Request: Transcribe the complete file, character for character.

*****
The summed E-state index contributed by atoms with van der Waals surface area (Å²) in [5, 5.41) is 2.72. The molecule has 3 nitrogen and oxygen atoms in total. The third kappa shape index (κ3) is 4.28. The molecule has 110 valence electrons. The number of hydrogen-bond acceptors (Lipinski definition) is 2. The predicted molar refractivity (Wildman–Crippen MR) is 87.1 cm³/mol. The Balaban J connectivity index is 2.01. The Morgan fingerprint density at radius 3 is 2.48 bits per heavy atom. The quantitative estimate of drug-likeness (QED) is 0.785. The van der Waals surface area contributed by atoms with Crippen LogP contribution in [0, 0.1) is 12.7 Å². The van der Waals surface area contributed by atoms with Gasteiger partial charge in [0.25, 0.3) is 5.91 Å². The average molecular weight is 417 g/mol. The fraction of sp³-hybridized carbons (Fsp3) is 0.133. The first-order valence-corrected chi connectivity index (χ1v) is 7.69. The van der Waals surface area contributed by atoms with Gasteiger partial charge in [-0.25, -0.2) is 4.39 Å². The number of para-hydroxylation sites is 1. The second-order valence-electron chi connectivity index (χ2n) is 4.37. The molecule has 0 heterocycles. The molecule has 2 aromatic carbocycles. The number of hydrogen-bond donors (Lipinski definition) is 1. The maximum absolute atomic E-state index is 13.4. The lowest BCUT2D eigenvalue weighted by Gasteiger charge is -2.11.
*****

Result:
The summed E-state index contributed by atoms with van der Waals surface area (Å²) in [5, 5.41) is 2.72. The molecule has 3 nitrogen and oxygen atoms in total. The third kappa shape index (κ3) is 4.28. The molecule has 110 valence electrons. The number of hydrogen-bond acceptors (Lipinski definition) is 2. The predicted molar refractivity (Wildman–Crippen MR) is 87.1 cm³/mol. The Balaban J connectivity index is 2.01. The Morgan fingerprint density at radius 3 is 2.48 bits per heavy atom. The quantitative estimate of drug-likeness (QED) is 0.785. The van der Waals surface area contributed by atoms with Crippen LogP contribution in [0, 0.1) is 12.7 Å². The van der Waals surface area contributed by atoms with Gasteiger partial charge in [0.25, 0.3) is 5.91 Å². The average molecular weight is 417 g/mol. The fraction of sp³-hybridized carbons (Fsp3) is 0.133. The first-order valence-corrected chi connectivity index (χ1v) is 7.69. The van der Waals surface area contributed by atoms with Gasteiger partial charge in [-0.25, -0.2) is 4.39 Å². The number of para-hydroxylation sites is 1. The second-order valence-electron chi connectivity index (χ2n) is 4.37. The molecule has 0 heterocycles. The molecule has 2 aromatic carbocycles. The number of hydrogen-bond donors (Lipinski definition) is 1. The maximum absolute atomic E-state index is 13.4. The lowest BCUT2D eigenvalue weighted by Gasteiger charge is -2.11.